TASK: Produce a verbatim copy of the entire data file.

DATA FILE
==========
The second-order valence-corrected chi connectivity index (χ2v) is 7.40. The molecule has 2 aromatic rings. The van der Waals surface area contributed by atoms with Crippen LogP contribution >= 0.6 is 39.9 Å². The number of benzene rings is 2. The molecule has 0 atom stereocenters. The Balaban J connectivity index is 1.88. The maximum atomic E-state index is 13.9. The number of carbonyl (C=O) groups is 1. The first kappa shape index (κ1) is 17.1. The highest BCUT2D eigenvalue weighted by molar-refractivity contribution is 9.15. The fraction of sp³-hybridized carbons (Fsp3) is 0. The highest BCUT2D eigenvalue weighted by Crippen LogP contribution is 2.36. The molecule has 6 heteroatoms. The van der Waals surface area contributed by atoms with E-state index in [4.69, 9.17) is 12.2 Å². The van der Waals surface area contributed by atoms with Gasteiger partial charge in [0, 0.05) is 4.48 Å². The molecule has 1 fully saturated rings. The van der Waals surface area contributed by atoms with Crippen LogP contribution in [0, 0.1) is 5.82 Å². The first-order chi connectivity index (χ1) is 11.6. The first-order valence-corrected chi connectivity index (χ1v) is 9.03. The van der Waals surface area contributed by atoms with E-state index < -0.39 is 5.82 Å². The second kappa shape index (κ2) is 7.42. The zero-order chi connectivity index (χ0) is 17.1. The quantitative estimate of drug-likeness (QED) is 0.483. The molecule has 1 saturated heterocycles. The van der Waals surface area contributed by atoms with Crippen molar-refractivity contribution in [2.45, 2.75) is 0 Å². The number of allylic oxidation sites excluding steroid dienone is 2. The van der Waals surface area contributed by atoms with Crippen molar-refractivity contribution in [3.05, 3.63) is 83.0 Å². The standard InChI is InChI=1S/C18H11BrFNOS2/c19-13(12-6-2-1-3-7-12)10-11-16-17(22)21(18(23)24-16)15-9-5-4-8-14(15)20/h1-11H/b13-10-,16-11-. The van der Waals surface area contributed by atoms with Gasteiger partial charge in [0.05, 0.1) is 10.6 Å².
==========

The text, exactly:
The second-order valence-corrected chi connectivity index (χ2v) is 7.40. The molecule has 2 aromatic rings. The van der Waals surface area contributed by atoms with Crippen LogP contribution >= 0.6 is 39.9 Å². The number of benzene rings is 2. The molecule has 0 atom stereocenters. The Balaban J connectivity index is 1.88. The maximum atomic E-state index is 13.9. The number of carbonyl (C=O) groups is 1. The first kappa shape index (κ1) is 17.1. The highest BCUT2D eigenvalue weighted by molar-refractivity contribution is 9.15. The fraction of sp³-hybridized carbons (Fsp3) is 0. The highest BCUT2D eigenvalue weighted by Crippen LogP contribution is 2.36. The molecule has 6 heteroatoms. The van der Waals surface area contributed by atoms with E-state index in [4.69, 9.17) is 12.2 Å². The van der Waals surface area contributed by atoms with Gasteiger partial charge in [0, 0.05) is 4.48 Å². The molecule has 1 fully saturated rings. The van der Waals surface area contributed by atoms with Crippen LogP contribution in [0, 0.1) is 5.82 Å². The first-order chi connectivity index (χ1) is 11.6. The first-order valence-corrected chi connectivity index (χ1v) is 9.03. The van der Waals surface area contributed by atoms with E-state index < -0.39 is 5.82 Å². The second kappa shape index (κ2) is 7.42. The zero-order chi connectivity index (χ0) is 17.1. The quantitative estimate of drug-likeness (QED) is 0.483. The molecule has 1 saturated heterocycles. The van der Waals surface area contributed by atoms with Crippen molar-refractivity contribution in [2.45, 2.75) is 0 Å². The number of allylic oxidation sites excluding steroid dienone is 2. The van der Waals surface area contributed by atoms with Crippen molar-refractivity contribution in [3.05, 3.63) is 83.0 Å². The standard InChI is InChI=1S/C18H11BrFNOS2/c19-13(12-6-2-1-3-7-12)10-11-16-17(22)21(18(23)24-16)15-9-5-4-8-14(15)20/h1-11H/b13-10-,16-11-. The van der Waals surface area contributed by atoms with Gasteiger partial charge in [0.05, 0.1) is 10.6 Å².